These days LinuxTag 2008 is taking place in Berlin. KDE is there to show off the coolest and newest like development versions of KDE 4.1 as well as visions of the desktop/web integration. And I’m there as well, helping out and enjoying my first Linux conference.
At the LinuxTag
The LinuxTag 2008 is taking place place from May 28 till May
30 at the conference center in Berlin. In the past I thought about visiting the conference several times but lost track of it. However, some days ago red alert (which I know from Fedora) asked if I would like to get a community ticket (thanks, I owe you something!). Of course I said yes and immediately checked which project was in need of a helping hand. At first I thought I could help at the Fedora booth (given that I am a Fedora packager), but since they already got 24 (!) people signed up for help I decided to check the KDE page. And indeed, the KDE team welcomed a helping hand and I joined the team and helped at the booth today.
So I arrived in Berlin on Tuesday evening/night and went to the conference center in the morning next day. The KDE booth was already set up, but the booth computer wasn’t running properly. We tried to fix it, but finally gave up (via chrome graphics card, no 3D there…) and fell back to the private laptops of the others (mine doesn’t have KDE 4.x yet). Most of them were running KDE 4.1dev which gave us the opportunity to show off some of the new cool features.
And indeed there were many interested people. We’ve got questions from beginners (“What is the difference between Gnome and KDE, and how can I decide which one is better?”) up to discussion with experts for example about general possibilities of semantic cooperation between web and desktop. During the discussions I also faced a problem: how can you show off how cool KDE’s libraries are? Libraries are “invisible” and it really takes some effort to give a proper and interesting explanation to people who can hardly imagine what a computer library is.
Anyway, it was really exciting. The only sad thing was that the booth was missing a big eye-catcher like a large KDE flag or something. On the other hand, due to a lucky incident – I’ve won a drawing – we now have a giant Tux. Maybe we should try to paint it green and make it look like Konqi? 😉
Speaking about booth setups: kudos to the Fedora project! Their booth (which is cater-cornered to KDE’s) is probably one of the most impressive community project booths at the entire LinuxTag. Some photos can be seen here. And the fact that they also show off a Fedora 9 running KDE 4 at a prominent place is also a bonus 😀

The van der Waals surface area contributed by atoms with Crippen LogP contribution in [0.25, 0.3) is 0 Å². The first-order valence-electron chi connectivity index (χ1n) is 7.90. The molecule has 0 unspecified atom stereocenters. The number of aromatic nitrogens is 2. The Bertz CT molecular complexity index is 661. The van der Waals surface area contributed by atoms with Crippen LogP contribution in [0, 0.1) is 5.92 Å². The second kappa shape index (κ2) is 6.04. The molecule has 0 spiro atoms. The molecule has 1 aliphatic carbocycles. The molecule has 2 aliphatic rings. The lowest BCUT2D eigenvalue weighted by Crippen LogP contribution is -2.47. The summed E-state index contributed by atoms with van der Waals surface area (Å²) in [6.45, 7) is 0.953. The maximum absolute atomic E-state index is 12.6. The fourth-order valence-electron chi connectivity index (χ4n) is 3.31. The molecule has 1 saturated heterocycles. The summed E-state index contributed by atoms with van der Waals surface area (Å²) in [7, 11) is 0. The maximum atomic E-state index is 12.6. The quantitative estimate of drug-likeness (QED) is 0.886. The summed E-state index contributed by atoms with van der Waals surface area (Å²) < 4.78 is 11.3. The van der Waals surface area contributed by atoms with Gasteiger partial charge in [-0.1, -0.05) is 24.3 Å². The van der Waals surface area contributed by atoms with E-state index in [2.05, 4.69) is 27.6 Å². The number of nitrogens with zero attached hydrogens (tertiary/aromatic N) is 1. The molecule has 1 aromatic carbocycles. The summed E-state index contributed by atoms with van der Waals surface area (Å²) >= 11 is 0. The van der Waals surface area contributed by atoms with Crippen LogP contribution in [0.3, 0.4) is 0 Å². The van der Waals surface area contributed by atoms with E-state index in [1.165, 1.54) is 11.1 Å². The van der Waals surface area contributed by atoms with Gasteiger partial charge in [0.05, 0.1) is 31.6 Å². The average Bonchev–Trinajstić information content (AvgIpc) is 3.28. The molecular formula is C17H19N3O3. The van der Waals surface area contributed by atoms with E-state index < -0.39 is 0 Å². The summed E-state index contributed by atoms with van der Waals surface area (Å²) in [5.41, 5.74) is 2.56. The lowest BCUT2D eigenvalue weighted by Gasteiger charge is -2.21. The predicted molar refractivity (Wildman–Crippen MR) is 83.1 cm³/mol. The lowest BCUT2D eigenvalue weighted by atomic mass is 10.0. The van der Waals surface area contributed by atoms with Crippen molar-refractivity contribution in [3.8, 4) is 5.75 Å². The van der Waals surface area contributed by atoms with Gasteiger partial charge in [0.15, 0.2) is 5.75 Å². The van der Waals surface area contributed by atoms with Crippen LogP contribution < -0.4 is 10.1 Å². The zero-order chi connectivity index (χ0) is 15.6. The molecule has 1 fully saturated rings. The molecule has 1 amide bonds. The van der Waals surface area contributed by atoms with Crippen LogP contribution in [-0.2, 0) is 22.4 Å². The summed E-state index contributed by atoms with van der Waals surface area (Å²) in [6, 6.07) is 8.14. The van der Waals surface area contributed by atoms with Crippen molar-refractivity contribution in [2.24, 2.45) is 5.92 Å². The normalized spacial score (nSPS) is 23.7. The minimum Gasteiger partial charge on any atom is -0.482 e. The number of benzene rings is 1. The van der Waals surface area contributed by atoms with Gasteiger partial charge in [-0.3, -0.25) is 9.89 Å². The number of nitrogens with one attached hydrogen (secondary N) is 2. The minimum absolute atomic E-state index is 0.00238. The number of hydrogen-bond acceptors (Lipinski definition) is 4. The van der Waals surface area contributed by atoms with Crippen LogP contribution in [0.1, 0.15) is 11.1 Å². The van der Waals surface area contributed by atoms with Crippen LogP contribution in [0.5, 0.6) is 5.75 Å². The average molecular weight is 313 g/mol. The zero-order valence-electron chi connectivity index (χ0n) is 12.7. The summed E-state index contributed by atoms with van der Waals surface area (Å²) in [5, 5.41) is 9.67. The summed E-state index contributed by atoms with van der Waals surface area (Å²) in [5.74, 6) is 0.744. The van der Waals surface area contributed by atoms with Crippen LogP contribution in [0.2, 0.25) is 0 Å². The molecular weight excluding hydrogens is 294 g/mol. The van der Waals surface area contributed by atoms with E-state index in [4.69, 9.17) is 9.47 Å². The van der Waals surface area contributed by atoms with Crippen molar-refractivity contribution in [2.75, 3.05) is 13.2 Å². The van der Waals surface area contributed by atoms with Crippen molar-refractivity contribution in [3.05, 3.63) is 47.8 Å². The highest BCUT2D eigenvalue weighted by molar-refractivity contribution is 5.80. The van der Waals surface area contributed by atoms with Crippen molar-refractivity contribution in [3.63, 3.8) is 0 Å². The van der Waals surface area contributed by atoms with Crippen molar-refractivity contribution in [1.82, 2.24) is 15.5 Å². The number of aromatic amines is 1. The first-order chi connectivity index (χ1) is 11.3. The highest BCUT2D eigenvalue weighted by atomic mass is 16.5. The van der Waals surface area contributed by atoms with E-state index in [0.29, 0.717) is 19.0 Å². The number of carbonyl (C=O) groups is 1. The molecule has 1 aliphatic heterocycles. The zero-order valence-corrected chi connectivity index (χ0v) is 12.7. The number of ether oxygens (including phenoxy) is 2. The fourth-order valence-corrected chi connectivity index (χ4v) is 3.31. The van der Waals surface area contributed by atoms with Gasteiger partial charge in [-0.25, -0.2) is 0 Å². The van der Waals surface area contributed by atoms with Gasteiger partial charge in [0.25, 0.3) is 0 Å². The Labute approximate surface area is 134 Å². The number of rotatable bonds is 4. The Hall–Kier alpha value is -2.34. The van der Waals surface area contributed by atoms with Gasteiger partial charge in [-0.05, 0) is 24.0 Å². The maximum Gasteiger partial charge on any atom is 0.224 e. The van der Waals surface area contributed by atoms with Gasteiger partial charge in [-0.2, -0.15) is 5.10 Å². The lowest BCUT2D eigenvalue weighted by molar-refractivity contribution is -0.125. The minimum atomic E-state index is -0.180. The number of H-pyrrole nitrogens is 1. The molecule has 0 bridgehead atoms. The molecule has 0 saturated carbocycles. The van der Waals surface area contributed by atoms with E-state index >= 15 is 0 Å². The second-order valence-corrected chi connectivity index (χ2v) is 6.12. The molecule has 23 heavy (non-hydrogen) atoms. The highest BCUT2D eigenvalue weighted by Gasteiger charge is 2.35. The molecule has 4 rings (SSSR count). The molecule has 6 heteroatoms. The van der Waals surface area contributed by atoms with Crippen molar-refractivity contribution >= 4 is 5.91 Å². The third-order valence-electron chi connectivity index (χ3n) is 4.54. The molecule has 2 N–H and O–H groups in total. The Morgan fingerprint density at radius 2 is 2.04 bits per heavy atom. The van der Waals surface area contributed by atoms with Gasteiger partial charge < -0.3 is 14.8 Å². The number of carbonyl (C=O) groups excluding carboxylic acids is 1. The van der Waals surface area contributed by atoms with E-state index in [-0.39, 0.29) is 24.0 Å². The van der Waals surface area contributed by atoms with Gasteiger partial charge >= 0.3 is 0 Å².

However, of course KDE is not only represented in the form of the booth where we showed the future of tomorrow (KDE 4.1), but also in the form of presentations to show the future of next week (well, and a bit more). Aaron Seigo held today’s keynote (!) and was talking about the desktop in a Web 2.0 world. The next days there will also be talks about Kontact, PIM in general, multimedia, Nepomuk, usability, KOffice, KDE on WIndows, Amarok and so forth. Additionally, there is also not only the KDE booth, but also the Amarok booth: they show what Amarok 2 is becoming, and how it will change the way users experience music. And it will change!
Me in Berlin with KDE people: social and technical things
Besides this exhibition part there was of course a social component: I’ve met a whole bunch of new people and must admit that they are really great. It makes fun to be at the booth, to help out, to talk, to sit around, to organize together and also to go to an Indian restaurant in the evening.
Also I am now able to put names to faces and vice versa. That is very important for the social aspect of the community – and it simply makes more fun to communicate afterwards if you really know someone behind a nick name in person.
Additionally, the conference of course provides news about future technical development. Aaron for example was asked during his presentation today how KDE 4 will deal with security in case of Plasma widgets, and it turned out that there will be a gpg-sign system in a future Plasma version (maybe 4.2) with several trust levels. To give a rough idea: some Plasma widgets will be signed by KDE (highest trust), some will be by signed by third party developers you trust, some will not be signed at all. Since you can manage the gpg keys and their trust on your machine by yourself the level of security and trust also depends on yourself.
I’m looking forward to the talks of the next days. A last word, though: in case you wonder where all the cool pictures went: I had no camera and have to ask the others tomorrow if I can have some cool pictures…